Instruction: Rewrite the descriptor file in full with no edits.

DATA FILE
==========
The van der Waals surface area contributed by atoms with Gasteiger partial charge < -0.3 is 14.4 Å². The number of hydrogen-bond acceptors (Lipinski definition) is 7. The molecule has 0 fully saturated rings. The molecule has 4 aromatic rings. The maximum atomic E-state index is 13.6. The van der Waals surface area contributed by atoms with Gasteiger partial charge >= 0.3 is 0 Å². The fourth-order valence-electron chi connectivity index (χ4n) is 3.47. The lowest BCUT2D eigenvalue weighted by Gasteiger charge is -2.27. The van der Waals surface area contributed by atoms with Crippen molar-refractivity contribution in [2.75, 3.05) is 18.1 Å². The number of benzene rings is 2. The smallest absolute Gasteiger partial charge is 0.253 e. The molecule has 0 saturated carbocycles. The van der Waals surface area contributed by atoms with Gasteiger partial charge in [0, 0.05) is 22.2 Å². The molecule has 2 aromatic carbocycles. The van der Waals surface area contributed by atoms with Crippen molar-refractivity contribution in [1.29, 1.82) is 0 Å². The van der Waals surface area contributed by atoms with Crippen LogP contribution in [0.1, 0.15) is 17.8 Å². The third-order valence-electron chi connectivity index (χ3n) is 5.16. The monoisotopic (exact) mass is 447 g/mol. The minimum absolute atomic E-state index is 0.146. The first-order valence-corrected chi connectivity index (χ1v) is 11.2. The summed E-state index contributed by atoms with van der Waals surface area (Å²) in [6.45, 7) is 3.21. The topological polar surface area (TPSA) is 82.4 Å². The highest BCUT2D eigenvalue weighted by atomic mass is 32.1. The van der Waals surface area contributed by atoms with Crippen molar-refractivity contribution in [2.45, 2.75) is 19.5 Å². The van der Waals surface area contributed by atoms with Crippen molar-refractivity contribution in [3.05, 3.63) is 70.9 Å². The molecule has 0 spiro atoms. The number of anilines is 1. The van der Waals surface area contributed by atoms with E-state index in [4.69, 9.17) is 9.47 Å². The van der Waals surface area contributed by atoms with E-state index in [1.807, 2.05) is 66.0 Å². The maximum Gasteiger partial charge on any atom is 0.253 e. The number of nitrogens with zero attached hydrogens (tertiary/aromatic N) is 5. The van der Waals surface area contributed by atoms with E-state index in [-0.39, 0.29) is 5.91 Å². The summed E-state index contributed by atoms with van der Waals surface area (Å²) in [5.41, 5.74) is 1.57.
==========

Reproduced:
The van der Waals surface area contributed by atoms with Gasteiger partial charge < -0.3 is 14.4 Å². The number of hydrogen-bond acceptors (Lipinski definition) is 7. The molecule has 0 fully saturated rings. The molecule has 4 aromatic rings. The maximum atomic E-state index is 13.6. The van der Waals surface area contributed by atoms with Gasteiger partial charge >= 0.3 is 0 Å². The fourth-order valence-electron chi connectivity index (χ4n) is 3.47. The lowest BCUT2D eigenvalue weighted by Gasteiger charge is -2.27. The van der Waals surface area contributed by atoms with Crippen molar-refractivity contribution in [2.75, 3.05) is 18.1 Å². The number of benzene rings is 2. The smallest absolute Gasteiger partial charge is 0.253 e. The molecule has 0 saturated carbocycles. The van der Waals surface area contributed by atoms with Gasteiger partial charge in [0, 0.05) is 22.2 Å². The molecule has 2 aromatic carbocycles. The van der Waals surface area contributed by atoms with Crippen molar-refractivity contribution in [1.29, 1.82) is 0 Å². The van der Waals surface area contributed by atoms with Crippen LogP contribution in [0.1, 0.15) is 17.8 Å². The third-order valence-electron chi connectivity index (χ3n) is 5.16. The monoisotopic (exact) mass is 447 g/mol. The minimum absolute atomic E-state index is 0.146. The first-order valence-corrected chi connectivity index (χ1v) is 11.2. The summed E-state index contributed by atoms with van der Waals surface area (Å²) in [6.45, 7) is 3.21. The topological polar surface area (TPSA) is 82.4 Å². The highest BCUT2D eigenvalue weighted by atomic mass is 32.1. The van der Waals surface area contributed by atoms with Crippen molar-refractivity contribution in [2.45, 2.75) is 19.5 Å². The van der Waals surface area contributed by atoms with Crippen molar-refractivity contribution in [3.05, 3.63) is 70.9 Å². The molecule has 0 spiro atoms. The number of anilines is 1. The van der Waals surface area contributed by atoms with E-state index in [4.69, 9.17) is 9.47 Å². The van der Waals surface area contributed by atoms with E-state index in [1.807, 2.05) is 66.0 Å². The maximum Gasteiger partial charge on any atom is 0.253 e. The number of nitrogens with zero attached hydrogens (tertiary/aromatic N) is 5. The van der Waals surface area contributed by atoms with E-state index in [-0.39, 0.29) is 5.91 Å². The summed E-state index contributed by atoms with van der Waals surface area (Å²) in [5.41, 5.74) is 1.57.